The island sits on the horizon like an invitation to explore
where the Allies unleashed a veritable hellfire in August 1944, dropping more than 20,000 bombs. The German troops gave up in the end but only because they ran out of water.
It was glassy calm as we headed out and, rather than motor all the way to Ile de Cézembre, we decided to head to Le Fort île Harbour, one-and-a-half miles west of St Malo. Like Ile de Cézembre, the island was fortified by King Louis XIV against the marauding British, although it doesn’t seem to have suffered as badly during the Second World War. After the conflict, it was turned into a private property and in the 1970s, was owned by French film star Alain Délon. We anchored and rafted up the two boats on the southwest side of the island to have our picnic — we had brought a rather expensive bottle of English white wine for the occasion, which was greeted with a certain amount of amusement. By the time we headed back to St Malo, an offshore breeze had sprung up and the bay was dotted with sailboats of all sizes. The sun was shining, and St Malo seemed to hover over the horizon like a mirage. It was a perfect afternoon and rather than head straight back to Port des Sablons, we tacked out to sea again, past the island of Grand Bé and Petit Bé, off the walls of St Malo, and out towards Ile de Cézembre before reluctantly heading back into harbour.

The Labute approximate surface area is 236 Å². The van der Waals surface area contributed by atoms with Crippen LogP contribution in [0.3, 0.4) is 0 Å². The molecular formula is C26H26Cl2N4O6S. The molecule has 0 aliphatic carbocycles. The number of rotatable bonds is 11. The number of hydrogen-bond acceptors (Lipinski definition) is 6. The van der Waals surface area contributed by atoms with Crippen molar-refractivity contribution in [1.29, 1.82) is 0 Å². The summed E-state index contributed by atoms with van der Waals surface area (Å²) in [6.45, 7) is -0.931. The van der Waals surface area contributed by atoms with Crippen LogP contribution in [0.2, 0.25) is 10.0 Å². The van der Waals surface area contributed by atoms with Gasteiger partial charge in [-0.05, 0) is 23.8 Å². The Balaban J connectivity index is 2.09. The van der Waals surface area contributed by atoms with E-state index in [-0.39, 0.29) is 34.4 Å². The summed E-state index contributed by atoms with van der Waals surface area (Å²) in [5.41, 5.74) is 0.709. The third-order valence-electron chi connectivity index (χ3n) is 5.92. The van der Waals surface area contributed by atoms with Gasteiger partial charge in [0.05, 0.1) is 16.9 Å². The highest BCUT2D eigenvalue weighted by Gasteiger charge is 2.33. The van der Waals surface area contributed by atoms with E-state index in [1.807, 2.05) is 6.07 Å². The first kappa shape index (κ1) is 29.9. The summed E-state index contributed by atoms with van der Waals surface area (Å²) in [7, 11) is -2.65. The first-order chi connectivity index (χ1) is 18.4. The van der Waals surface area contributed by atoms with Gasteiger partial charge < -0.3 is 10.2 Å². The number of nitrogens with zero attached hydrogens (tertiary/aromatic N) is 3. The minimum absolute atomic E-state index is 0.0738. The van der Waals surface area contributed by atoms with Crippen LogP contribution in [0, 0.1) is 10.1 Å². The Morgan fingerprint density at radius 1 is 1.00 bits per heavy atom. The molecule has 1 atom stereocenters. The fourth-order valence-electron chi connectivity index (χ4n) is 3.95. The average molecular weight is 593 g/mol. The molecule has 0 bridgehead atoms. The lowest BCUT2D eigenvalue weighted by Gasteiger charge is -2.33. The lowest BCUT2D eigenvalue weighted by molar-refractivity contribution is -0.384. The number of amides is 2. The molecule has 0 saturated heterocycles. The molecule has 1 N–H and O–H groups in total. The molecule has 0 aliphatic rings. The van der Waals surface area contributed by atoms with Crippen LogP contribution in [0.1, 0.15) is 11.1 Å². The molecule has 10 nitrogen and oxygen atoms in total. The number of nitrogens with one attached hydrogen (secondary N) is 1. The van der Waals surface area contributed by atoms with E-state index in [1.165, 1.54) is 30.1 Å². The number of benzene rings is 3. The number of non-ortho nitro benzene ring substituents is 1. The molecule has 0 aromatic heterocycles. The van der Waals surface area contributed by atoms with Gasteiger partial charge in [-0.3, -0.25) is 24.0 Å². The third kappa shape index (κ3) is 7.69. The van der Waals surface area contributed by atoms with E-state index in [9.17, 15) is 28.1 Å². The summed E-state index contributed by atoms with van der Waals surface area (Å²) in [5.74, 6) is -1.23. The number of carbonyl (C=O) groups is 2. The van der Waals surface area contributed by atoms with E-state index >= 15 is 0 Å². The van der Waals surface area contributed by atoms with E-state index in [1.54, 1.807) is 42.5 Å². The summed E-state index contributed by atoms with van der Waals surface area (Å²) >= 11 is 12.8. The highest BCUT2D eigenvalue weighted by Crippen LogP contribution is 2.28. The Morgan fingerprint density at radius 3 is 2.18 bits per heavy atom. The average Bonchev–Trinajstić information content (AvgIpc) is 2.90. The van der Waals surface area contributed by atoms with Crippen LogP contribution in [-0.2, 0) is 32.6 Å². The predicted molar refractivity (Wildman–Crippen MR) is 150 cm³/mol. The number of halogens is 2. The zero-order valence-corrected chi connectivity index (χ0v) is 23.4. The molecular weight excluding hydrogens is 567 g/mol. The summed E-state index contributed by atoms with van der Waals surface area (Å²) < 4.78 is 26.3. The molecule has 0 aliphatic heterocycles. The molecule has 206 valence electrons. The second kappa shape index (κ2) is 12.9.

It was only later I discovered the waters we had been sailing across were once fields — the Prairies de Cézembre — where livestock once grazed until an earthquake lowered the ground level in around 1160. Indeed, Le Phare de Grand Jardin — literally, ‘lighthouse of big garden’— which marks the western approach to the channel and now lies two miles offshore, was once the mouth of the River Rance: 900 years earlier, we would have been sailing amongst cattle!
Beautiful scenery, fascinating history and a plentiful supply of croissants – St Malo really has it all.
ABOVE: Anchor off the private island of Fort Harbour, the ideal lunch spot. See more of these boats at www.grandlargue.fr Two beaches at Cézembre make it an ideal spot for escaping the crowds
BELOW: Cézembre has just one restaurant